Disruptive Woman Annie Levy has been busy lately serving as Creative Director of the “Ask Me a Question” project. Annie is part of the MADE VISIBLE Foundation team which worked on this project. Through this video project the stories of five different people who were/are patients is told. The videos are designed to be an interactive teaching tool for students and physicians to learn firsthand about the patient experience. The ultimate goal…make patients more visible. What is even more exciting about the project is that two of the individuals interviewed are part of the Disruptive Women network. The first is Amy Berman one of Disruptive Women’s 2015 Women to Watch and the second is a Man of the Month, Matthew Zachary. You can view Amy and Matthew’s videos as well as the other patient’s videos here. This impressive and important project is worth viewing and sharing with colleagues and friends. Way to go Annie!

    To see an interview with Annie done by the Gold Foundation’s blog editor Perry Dinardo about this project click here. Medpage Today also ran an article on this fabulous series which you can read here.

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    Digital health love – older people who use tech like health-tech, too

    Jane Sarasohn-Kahn

    The following post ran on March 4th on Health Populi.

    As people take on self-service across all aspects of daily living, self-care in health is growing beyond the use of vitamins/minerals/supplements, over-the-counter meds, and trying out the blood-pressure cuff in the pharmacy waiting for a prescription to be filled. Today, health consumers the world over have begun to engage in self-care using digital technologies. And this isn’t just a phenomenon among people in the Millennial generationMost seniors who regularly use technology (e.g., using computers and mobile phones) are also active in digitally tracking their weight, for example, learned in a survey by Accenture.Seniors18

    Older people who use technology in daily living (say, for entertainment or financial management) are keen to use tech for health, too. Specifically, illustrated in the infographic, Accenture found that:

    • 2 in 3 older people want to use self-care technology to manage their health
    • 3 in 5 older people are willing to track vital signs like heart rate and blood pressure via a digital device (more…)

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    Heart Disease – It Looks Different From a Woman’s Perspective

    Terri Prof Headshot 0412Lara D. knew that heart disease ran in her family. Her father had his first heart attack at 46.  His second, two years later, took his life when she was in high school. She learned intimately the impact that a heart attack has on a family. She saw her mother struggle to keep her children on track while trying to manage her own feelings of loss. Her college years were spent working full time and going to a community college in the evenings to get her degree and become a CPA. While many women work hard to get a degree, holding full time jobs, raising children and supporting spouses, this wasn’t what her parents had planned for her.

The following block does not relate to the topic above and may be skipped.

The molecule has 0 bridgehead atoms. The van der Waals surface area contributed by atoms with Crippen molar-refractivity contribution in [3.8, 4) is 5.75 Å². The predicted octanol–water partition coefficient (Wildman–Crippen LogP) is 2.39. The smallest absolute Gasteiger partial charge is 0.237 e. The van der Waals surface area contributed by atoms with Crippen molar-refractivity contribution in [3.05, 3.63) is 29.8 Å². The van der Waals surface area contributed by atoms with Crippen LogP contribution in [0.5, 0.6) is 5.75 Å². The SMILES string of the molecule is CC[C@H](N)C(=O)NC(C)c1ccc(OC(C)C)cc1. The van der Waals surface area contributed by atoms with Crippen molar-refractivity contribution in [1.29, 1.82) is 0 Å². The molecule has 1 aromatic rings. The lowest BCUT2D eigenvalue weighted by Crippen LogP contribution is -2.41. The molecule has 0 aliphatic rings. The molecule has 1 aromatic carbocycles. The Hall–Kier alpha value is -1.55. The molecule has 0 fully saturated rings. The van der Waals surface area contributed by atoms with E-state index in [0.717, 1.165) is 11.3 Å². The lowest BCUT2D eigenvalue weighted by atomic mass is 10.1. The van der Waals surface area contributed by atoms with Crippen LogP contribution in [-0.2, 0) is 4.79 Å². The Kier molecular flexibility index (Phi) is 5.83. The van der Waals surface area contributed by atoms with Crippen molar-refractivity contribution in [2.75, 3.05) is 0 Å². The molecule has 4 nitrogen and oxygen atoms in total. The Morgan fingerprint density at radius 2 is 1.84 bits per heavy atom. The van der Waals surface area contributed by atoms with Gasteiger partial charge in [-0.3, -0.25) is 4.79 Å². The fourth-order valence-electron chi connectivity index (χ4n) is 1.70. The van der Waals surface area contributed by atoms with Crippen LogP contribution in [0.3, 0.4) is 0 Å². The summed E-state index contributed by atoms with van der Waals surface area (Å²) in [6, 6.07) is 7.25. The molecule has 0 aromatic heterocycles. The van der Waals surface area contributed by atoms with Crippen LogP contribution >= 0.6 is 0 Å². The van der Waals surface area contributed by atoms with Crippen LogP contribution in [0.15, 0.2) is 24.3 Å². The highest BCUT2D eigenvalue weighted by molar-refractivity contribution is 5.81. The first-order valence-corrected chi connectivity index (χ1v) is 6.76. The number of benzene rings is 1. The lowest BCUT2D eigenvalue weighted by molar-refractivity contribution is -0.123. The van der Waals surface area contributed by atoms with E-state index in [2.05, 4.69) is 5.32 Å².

Now 53, Lara knows that she is at high risk for heart disease and heart attack. She has been on blood pressure and cholesterol medication since her 30s. She works out and tries to eat well, maintaining a healthy weight. Still, she had a nagging feeling that she might be missing something. (more…)

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    A New Resolution: To Create Healing

    Janice Lynch Schuster

    For all my years on the planet, 52, there are still times when experience is no teacher—or when futility seems to be my master. Nowhere is this more true than in my annual list of New Year’s resolutions. (It is a relief to know that I am not alone in this one.) Many of us share the idea that with an annual tick-tock-bank, we can fashion ourselves anew by resolving to achieve certain goals.

    In some ways, my approach to making resolutions echoes the Lenten period of my Catholic girlhood: in those days, I could give up something for 40 days, and in doing so, would become closer to my faith.  Perhaps that early experience is still the force that leads me to making resolutions that are at once modest and narcissistic. My resolutions tend to contain some combination of activities that, if only I could achieve them, would lead to meaningful change. (more…)

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    Struggling with Diabetes? You’re Not Alone

    Terri Prof Headshot 0412If you know someone with diabetes, you know how much disruption, discomfort and inconvenience it can cause: dietary restrictions to control blood sugar, frequent finger pricks to monitor glucose levels, injections to deliver insulin and the constant fear that your levels will spike or plummet. All of this effort is necessary to manage the ubiquitous disease. Not managing it well or ignoring it could cause a seizure, a coma, or some other truly unpleasant side effects of irregular blood sugar levels.

    While the most extreme health issues have been widely known for type 1 diabetes, more Americans are being sucked into sedentary, high caloric, unhealthy lifestyles causing an epidemic of type 2 diabetes. Both can cause stroke, blindness, heart disease, neuropathy (nerve pain), kidney damage and limb amputations and those diagnosed with diabetes have shorter life expectancies.

    Bob K. knows all too well the difficulties of living with diabetes.  Diagnosed with type 1 diabetes as a young boy, he is now 90 years old and is the longest living diabetic on record. But he will tell you it has not been easy. (more…)